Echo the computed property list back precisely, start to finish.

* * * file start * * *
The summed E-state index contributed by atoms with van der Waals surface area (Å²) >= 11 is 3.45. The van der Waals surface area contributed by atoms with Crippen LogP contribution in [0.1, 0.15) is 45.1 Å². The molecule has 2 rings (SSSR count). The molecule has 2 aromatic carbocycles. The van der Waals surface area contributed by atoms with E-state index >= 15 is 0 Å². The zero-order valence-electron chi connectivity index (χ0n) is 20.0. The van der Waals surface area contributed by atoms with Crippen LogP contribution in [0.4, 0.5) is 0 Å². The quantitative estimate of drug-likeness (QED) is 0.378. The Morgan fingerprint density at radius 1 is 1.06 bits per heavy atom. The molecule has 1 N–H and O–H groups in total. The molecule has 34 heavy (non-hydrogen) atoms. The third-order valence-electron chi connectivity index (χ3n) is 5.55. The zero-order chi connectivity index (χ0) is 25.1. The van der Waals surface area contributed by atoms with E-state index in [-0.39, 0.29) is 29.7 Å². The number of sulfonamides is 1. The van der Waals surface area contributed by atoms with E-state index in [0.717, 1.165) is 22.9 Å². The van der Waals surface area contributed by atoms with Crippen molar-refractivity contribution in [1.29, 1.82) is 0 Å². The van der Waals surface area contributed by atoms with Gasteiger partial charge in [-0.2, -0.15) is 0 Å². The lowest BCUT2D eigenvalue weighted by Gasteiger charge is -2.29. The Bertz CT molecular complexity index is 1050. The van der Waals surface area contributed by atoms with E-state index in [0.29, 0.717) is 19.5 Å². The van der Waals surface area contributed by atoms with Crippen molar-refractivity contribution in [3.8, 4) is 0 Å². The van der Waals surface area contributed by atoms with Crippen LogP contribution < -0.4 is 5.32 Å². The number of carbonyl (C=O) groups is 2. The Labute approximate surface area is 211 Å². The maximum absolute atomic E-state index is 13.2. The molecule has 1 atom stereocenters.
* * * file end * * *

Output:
The summed E-state index contributed by atoms with van der Waals surface area (Å²) >= 11 is 3.45. The van der Waals surface area contributed by atoms with Crippen LogP contribution in [0.1, 0.15) is 45.1 Å². The molecule has 2 rings (SSSR count). The molecule has 2 aromatic carbocycles. The van der Waals surface area contributed by atoms with E-state index >= 15 is 0 Å². The zero-order valence-electron chi connectivity index (χ0n) is 20.0. The van der Waals surface area contributed by atoms with Crippen LogP contribution in [0.4, 0.5) is 0 Å². The quantitative estimate of drug-likeness (QED) is 0.378. The Morgan fingerprint density at radius 1 is 1.06 bits per heavy atom. The molecule has 1 N–H and O–H groups in total. The molecule has 34 heavy (non-hydrogen) atoms. The third-order valence-electron chi connectivity index (χ3n) is 5.55. The zero-order chi connectivity index (χ0) is 25.1. The van der Waals surface area contributed by atoms with E-state index in [-0.39, 0.29) is 29.7 Å². The number of sulfonamides is 1. The van der Waals surface area contributed by atoms with E-state index in [0.717, 1.165) is 22.9 Å². The van der Waals surface area contributed by atoms with Crippen molar-refractivity contribution in [1.29, 1.82) is 0 Å². The van der Waals surface area contributed by atoms with Gasteiger partial charge in [-0.2, -0.15) is 0 Å². The lowest BCUT2D eigenvalue weighted by Gasteiger charge is -2.29. The Bertz CT molecular complexity index is 1050. The van der Waals surface area contributed by atoms with E-state index in [0.29, 0.717) is 19.5 Å². The van der Waals surface area contributed by atoms with Crippen molar-refractivity contribution in [3.8, 4) is 0 Å². The van der Waals surface area contributed by atoms with Crippen LogP contribution < -0.4 is 5.32 Å². The number of carbonyl (C=O) groups is 2. The Labute approximate surface area is 211 Å². The maximum absolute atomic E-state index is 13.2. The molecule has 1 atom stereocenters.